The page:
Governor Kate Brown has signed two bills will make significant changes to Oregon’s recreational marijuana program.
For starters, House Bill 4014, removes a 2-year residency requirement for recreational pot producers, processors and retailers.
HB 4014 reduces medical card fees for qualifying veterans from $200 to $20; it treats MMJ the same as prescription drugs when setting conditions for people on pre-trial release, diversion unrelated to impaired driving, probation or post-prison supervision; and it allows all marijuana establishments to deduct allowable business expenses when filing state tax returns.
The second bill signed by the governor, Senate Bill 1598, seeks to attract smaller medical growers into the regulated recreational market by removing a paperwork requirement when applying for a license. This so-called micro-canopy license comes with lower fees and fewer requirements.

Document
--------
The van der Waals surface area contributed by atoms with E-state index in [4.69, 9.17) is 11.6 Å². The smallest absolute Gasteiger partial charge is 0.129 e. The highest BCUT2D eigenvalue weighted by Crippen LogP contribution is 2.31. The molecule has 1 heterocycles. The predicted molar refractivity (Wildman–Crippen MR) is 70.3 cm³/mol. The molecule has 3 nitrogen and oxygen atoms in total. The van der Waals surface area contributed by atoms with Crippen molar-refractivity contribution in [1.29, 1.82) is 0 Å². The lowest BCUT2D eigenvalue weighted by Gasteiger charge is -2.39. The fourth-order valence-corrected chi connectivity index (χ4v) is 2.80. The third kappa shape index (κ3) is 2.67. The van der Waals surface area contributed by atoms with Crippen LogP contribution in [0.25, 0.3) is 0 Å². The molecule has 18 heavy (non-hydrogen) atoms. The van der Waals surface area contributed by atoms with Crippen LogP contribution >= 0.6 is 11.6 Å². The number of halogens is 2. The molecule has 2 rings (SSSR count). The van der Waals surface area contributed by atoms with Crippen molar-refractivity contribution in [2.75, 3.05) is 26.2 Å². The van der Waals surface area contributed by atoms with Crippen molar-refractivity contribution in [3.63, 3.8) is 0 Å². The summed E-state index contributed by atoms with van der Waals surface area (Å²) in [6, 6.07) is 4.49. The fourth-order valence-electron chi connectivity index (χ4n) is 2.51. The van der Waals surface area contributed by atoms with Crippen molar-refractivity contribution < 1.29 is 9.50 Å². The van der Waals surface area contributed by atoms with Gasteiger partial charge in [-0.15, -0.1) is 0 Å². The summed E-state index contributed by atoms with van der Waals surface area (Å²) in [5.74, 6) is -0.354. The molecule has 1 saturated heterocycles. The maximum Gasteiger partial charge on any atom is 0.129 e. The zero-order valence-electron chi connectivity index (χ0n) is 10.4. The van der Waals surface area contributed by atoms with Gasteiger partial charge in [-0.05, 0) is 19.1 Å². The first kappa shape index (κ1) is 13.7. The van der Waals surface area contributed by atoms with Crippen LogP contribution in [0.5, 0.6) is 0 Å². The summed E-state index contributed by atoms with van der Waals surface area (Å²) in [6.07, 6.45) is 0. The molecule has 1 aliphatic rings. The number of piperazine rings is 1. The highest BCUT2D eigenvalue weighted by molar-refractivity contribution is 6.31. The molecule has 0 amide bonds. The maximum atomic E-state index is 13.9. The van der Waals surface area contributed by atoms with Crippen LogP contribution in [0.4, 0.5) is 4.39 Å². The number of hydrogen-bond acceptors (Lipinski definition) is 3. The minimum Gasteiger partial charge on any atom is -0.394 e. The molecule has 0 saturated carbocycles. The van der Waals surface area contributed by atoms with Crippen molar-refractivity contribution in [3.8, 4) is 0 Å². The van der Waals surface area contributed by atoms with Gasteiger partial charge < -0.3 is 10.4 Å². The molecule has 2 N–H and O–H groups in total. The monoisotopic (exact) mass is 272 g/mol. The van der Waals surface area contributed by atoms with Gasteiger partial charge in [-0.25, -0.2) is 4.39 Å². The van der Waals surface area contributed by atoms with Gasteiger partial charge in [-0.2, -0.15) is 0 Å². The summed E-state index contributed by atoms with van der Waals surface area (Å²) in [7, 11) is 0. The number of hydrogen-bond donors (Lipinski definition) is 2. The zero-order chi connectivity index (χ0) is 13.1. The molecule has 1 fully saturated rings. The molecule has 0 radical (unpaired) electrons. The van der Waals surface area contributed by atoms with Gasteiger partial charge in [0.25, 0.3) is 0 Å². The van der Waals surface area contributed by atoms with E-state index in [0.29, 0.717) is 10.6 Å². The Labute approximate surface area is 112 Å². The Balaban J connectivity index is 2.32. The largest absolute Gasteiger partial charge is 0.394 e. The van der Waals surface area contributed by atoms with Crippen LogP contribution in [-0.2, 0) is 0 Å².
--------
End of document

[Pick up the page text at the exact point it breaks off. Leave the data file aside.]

SB 1598 also recognized medical and research marijuana grow sites as farm crops, making them easier to locate in exclusive farm areas and protecting them from lawsuits filed by neighbors over perceived nuisances like odor and noise. Recreational marijuana grow sites are already recognized as farm crops under state law.
The senate bill clarifies that home MMJ grows are not subject to Oregon Health Authority inspections. It creates a sub-category of dispensaries for nonprofits, allowing them to accept excess pot from growers to be sold to patients at little or no cost. And once the state's regulated marijuana industry is off the ground, it will require health authorities to study medical marijuana access in areas that are underserved by dispensaries and retailers.
Several more bills are awaiting Governor Brown’s signature, including one allowing dispensaries to sell edibles and concentrates earlier than planned and another enabling banks and credit unions to deal with legal pot businesses without facing criminal liability.